Carolyn Becker sets tip teammate Tauna Vandeaveghe jor a spike, a shot that’s considered similar to, but harder than, a basketball slam dunk. At least one woman on the team, Flo Il man, has spiked balls that have been clocked at over 80 mph.

the guru of the burgeoning field of computerized biomechanics. But Coto de Caza has also been the training center of the USA National Women’s Volleyball Team since 1980, and it is one of the many ironies surrounding this team that none of the women can afford to live here. They live, instead, in less expensive apartments closer to Irvine and Laguna Beach. –

Not that it really matters, because for all intents and purposes the women who play volleyball for the national team live in this gymnasium. It is here (as well as in the nearby computerized weight-training center) that they do their calisthenics and stretching, that they practice their basic skills (setting, spiking, serving, blocking, returning

he players would spike their way across the Sahara if coach Selinger thought it a good idea

serve), that they run through plays (yes, there are plays in volleyball), talk strategy, scrimmage, work with weights, do wind sprints-all part of a training regimen so precise that Selinger could have told me that morning what specific drill the players would be working on at this particular moment three months hence.

The workouts themselves, apart from being exhausting, are intense, boisterous affairs, what with the yelping and the high-fives and the constant shouts of encouragement the women are always heaping upon one another. Invariably, passersby are drawn to the doorway, where most of them watch for a moment or two (often having to duck a ball that comes flying toward the door) and then walk away shaking their heads in bewilderment. “They do this all day?” twangs a middle-aged woman with frosted hair, an expensive Ellesse tennis dress, and a Prince racquet. “I can’t believe it. I’d collapse in five minutes.”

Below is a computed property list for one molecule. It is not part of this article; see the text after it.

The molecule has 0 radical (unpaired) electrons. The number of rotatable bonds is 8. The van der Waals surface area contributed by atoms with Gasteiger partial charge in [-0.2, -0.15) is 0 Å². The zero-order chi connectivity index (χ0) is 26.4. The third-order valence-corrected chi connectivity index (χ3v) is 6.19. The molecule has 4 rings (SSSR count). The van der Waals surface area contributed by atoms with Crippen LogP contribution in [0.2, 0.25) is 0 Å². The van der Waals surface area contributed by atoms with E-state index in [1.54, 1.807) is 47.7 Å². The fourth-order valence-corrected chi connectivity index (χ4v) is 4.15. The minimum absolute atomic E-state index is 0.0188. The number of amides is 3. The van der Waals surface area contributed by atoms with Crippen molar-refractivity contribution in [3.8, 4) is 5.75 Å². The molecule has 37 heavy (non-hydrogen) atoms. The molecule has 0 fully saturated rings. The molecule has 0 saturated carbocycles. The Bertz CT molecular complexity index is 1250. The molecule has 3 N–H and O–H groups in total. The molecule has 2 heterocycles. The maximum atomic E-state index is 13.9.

Such wonderment is not confined to people unfamiliar with the team. Damian Wooles, who has been the team’s Director of Media Relations for the past five years and has worked with athletes in several different sports, says he has yet to come across any group of athletes, men or women, as dedicated and as disciplined as the women who play volleyball on the National Women’s Team. “What constantly impresses me,” he says, “is the way they can maintain their enthusiasm and intensity day in and day out. And it’s not phony. It’s real. “

And Vic Braden, who has long been one of the team’s most zealous supporters (when a recent pre-Olympic tournament in Long Beach, California, was in jeopardy because no sponsor could be found, Braden put up a large chunk of his own money as a guarantee so that the tournament could go on), characterizes the USA National Women’s Volleyball Team as a phenomenon unlike any in American sport. “You can understand a young tennis player put

ting in the kind of hours these women put in day in and day out,” says Braden, “because there’s the possibility of big cash payoff some day. But here you have women giving up the most important years of their lives for no reward other than to represent their country in the Olympics. And outside of their families, nobody in this country even knows about it. “

The team is held together by Arie Selinger, a fiercely dedicated coach who is known as a brilliant motivator as well as a resourceful administrator.

It should be pointed out, I suppose,